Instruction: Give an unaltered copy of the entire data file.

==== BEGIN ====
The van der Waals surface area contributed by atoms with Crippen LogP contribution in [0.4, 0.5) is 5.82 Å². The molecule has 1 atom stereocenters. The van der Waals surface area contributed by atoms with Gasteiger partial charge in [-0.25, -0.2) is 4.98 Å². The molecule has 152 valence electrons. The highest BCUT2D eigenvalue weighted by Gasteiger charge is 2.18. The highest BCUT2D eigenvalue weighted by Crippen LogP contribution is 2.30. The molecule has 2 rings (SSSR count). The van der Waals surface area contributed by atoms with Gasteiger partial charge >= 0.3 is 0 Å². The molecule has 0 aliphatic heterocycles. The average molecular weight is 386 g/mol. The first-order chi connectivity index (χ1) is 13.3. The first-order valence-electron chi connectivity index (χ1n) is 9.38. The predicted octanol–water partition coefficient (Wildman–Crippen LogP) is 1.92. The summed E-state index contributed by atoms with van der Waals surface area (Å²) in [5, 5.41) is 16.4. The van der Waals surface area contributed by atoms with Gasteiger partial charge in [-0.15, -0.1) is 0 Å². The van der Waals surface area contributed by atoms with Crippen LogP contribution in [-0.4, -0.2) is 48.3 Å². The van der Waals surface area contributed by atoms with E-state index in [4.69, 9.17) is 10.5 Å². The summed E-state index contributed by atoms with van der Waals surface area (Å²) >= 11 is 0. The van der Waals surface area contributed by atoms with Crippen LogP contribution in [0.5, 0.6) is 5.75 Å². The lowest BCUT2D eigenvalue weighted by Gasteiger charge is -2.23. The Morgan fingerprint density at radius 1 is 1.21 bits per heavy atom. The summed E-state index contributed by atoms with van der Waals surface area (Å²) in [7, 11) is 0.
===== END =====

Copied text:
The van der Waals surface area contributed by atoms with Crippen LogP contribution in [0.4, 0.5) is 5.82 Å². The molecule has 1 atom stereocenters. The van der Waals surface area contributed by atoms with Gasteiger partial charge in [-0.25, -0.2) is 4.98 Å². The molecule has 152 valence electrons. The highest BCUT2D eigenvalue weighted by Gasteiger charge is 2.18. The highest BCUT2D eigenvalue weighted by Crippen LogP contribution is 2.30. The molecule has 2 rings (SSSR count). The van der Waals surface area contributed by atoms with Gasteiger partial charge >= 0.3 is 0 Å². The molecule has 0 aliphatic heterocycles. The average molecular weight is 386 g/mol. The first-order chi connectivity index (χ1) is 13.3. The first-order valence-electron chi connectivity index (χ1n) is 9.38. The predicted octanol–water partition coefficient (Wildman–Crippen LogP) is 1.92. The summed E-state index contributed by atoms with van der Waals surface area (Å²) in [5, 5.41) is 16.4. The van der Waals surface area contributed by atoms with Gasteiger partial charge in [-0.15, -0.1) is 0 Å². The van der Waals surface area contributed by atoms with Crippen LogP contribution in [-0.4, -0.2) is 48.3 Å². The van der Waals surface area contributed by atoms with E-state index in [4.69, 9.17) is 10.5 Å². The summed E-state index contributed by atoms with van der Waals surface area (Å²) >= 11 is 0. The van der Waals surface area contributed by atoms with Crippen LogP contribution in [0.5, 0.6) is 5.75 Å². The lowest BCUT2D eigenvalue weighted by Gasteiger charge is -2.23. The Morgan fingerprint density at radius 1 is 1.21 bits per heavy atom. The summed E-state index contributed by atoms with van der Waals surface area (Å²) in [7, 11) is 0.